One of the most fascinating parts of being the mother of a verbal toddler is having a window into Tirzah Mae’s thoughts.
Her internal dialogue is external. She speaks whatever is on her mind.
When she’s debating whether to follow my instructions or not, she repeats my common refrain: “You have a choice” and congratulates herself with my own “good decision.”
And then there are the dogs. Tirzah Mae is terrified by dogs – and our next door neighbor has three or four large ones that bark often.
When Tirzah Mae sees or hears them, she often runs to me in fear pronouncing “Doggie woof-woof!”
I’ll remind her that the doggies are behind the fence, that they can’t hurt her. And I’ll let her hang on to my leg as long as it takes before she resumes whatever she was doing.
But after dozens or hundreds of reminders, Tirzah Mae has started reminding herself. She’ll be outside playing and the dogs will bark. Then I’ll hear her reminding herself “Behind the fence, can’t hurt you.”
Hearing her childlike trust in my pronouncements, hearing how she is constantly reminding herself of the truth that came (originally) from my lips, I am challenged.
I’m challenged because, while I’m not afraid of dogs, there are plenty of other things I’m afraid of. And I debate obedience more often than I care to admit.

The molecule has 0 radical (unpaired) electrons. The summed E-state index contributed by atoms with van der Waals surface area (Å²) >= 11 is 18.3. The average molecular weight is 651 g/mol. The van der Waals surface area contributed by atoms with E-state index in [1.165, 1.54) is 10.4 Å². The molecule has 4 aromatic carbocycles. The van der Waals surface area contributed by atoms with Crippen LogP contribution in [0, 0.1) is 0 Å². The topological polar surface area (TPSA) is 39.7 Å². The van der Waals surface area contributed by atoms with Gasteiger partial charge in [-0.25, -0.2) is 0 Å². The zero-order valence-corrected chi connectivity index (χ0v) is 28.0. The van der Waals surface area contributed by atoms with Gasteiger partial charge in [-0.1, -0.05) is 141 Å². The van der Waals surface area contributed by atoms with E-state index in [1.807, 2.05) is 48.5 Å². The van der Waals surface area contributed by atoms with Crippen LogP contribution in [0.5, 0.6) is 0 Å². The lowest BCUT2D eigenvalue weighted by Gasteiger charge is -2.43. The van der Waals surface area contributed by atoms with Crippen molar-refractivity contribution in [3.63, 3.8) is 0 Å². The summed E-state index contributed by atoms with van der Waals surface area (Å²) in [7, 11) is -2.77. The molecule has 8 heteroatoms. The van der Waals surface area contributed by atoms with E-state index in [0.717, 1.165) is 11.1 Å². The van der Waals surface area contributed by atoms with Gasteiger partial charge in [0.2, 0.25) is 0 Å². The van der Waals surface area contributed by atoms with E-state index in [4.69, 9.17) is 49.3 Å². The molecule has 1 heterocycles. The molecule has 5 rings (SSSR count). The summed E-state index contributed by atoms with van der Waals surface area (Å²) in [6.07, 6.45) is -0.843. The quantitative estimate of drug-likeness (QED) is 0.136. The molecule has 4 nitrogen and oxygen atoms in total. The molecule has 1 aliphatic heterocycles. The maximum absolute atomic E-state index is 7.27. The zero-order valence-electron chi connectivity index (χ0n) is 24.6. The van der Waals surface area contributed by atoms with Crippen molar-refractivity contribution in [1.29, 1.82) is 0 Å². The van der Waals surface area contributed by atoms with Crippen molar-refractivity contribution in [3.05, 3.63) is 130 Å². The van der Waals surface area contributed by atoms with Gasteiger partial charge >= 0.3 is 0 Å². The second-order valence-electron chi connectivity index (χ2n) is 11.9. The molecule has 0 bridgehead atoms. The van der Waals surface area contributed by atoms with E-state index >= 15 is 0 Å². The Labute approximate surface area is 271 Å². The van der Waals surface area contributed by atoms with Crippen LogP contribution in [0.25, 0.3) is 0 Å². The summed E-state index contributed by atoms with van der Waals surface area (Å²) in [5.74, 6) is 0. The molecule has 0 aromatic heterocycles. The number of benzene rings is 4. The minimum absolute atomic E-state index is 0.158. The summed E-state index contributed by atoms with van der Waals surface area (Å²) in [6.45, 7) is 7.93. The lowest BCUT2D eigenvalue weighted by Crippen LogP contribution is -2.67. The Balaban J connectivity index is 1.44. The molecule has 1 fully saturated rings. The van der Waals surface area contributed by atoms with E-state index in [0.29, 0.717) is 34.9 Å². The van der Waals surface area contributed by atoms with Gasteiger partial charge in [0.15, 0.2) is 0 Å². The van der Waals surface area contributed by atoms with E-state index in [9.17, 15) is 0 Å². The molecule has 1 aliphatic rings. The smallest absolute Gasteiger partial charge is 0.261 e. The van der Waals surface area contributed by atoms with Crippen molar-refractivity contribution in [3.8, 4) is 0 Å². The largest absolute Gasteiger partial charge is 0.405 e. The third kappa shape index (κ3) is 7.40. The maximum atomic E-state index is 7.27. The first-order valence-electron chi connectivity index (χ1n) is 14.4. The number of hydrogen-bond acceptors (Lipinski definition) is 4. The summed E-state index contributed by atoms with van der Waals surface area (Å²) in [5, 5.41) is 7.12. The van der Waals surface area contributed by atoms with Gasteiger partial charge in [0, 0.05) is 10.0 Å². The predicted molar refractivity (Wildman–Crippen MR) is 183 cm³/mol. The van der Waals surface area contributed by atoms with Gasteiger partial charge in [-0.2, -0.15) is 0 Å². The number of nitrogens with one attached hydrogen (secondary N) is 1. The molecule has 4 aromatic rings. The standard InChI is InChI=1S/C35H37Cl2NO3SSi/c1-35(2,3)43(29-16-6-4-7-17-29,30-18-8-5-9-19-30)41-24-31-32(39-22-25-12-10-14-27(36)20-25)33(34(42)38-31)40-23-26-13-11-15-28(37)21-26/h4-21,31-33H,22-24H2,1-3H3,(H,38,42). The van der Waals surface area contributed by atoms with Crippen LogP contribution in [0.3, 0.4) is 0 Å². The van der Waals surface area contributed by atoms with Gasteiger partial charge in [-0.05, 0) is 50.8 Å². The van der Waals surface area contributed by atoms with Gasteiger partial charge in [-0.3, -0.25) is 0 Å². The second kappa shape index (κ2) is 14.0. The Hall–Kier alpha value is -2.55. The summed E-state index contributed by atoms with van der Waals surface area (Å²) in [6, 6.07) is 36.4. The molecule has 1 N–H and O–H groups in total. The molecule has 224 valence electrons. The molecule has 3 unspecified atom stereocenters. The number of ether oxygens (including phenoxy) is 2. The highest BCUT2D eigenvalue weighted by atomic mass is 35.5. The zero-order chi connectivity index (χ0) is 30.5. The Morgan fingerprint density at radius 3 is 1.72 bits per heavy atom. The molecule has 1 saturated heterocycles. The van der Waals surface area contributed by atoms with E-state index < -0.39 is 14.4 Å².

Will I respond with the irritation I feel or with the soft answer I know God desires me to use? Will I dwell in the fear-world that says I’ll never have friends in this still-sometimes-strange-seeming-place or will I continue to reach out to people? Will I believe the inner voice that says I deserve [a bath, a plate of nachos, to not be touched for just a few minutes] or will I believe that serving my family is a privilege? Will I let myself be lured into self-pity over not having time to blog or will I trust that God has called me into this time and season and that it is good, even if I’m not blogging all about it?
Tirzah Mae’s internal dialogues spoken out loud challenge me to reframe my own internal dialogues.
Instead of running over my own words again and again and again, I would do better to repeat my Father’s words. He is trustworthy.
I need to remind myself of the truth of God’s word.
When I want to respond with irritation, I can remind myself of God’s patience with me. I can remind myself that I want my words to “bring grace to all that hear” (Eph 4:29). When I feel alone, I can remind myself that Jesus was rejected by those he came to serve – and I can remind myself that I have been given the “Helper, to be with [me] forever” (John 14:16). When I want to tell myself that I deserve my own comfort, I can remind myself of Christ who “though he was in the form of God, did not count equality with God a thing to be grasped, but emptied himself, by taking the form of a servant” (Phil 2:6-7). When I am tempted to self pity, I can remember that “for those who love God all things work together for good” that I might be “conformed to the image of his Son” (Rom 8:28-29).
Like Tirzah Mae, I can repeat my Father’s words, reframing my internal dialogues to conform to the truth as He has revealed it.
Lord, help me to do so, day by day.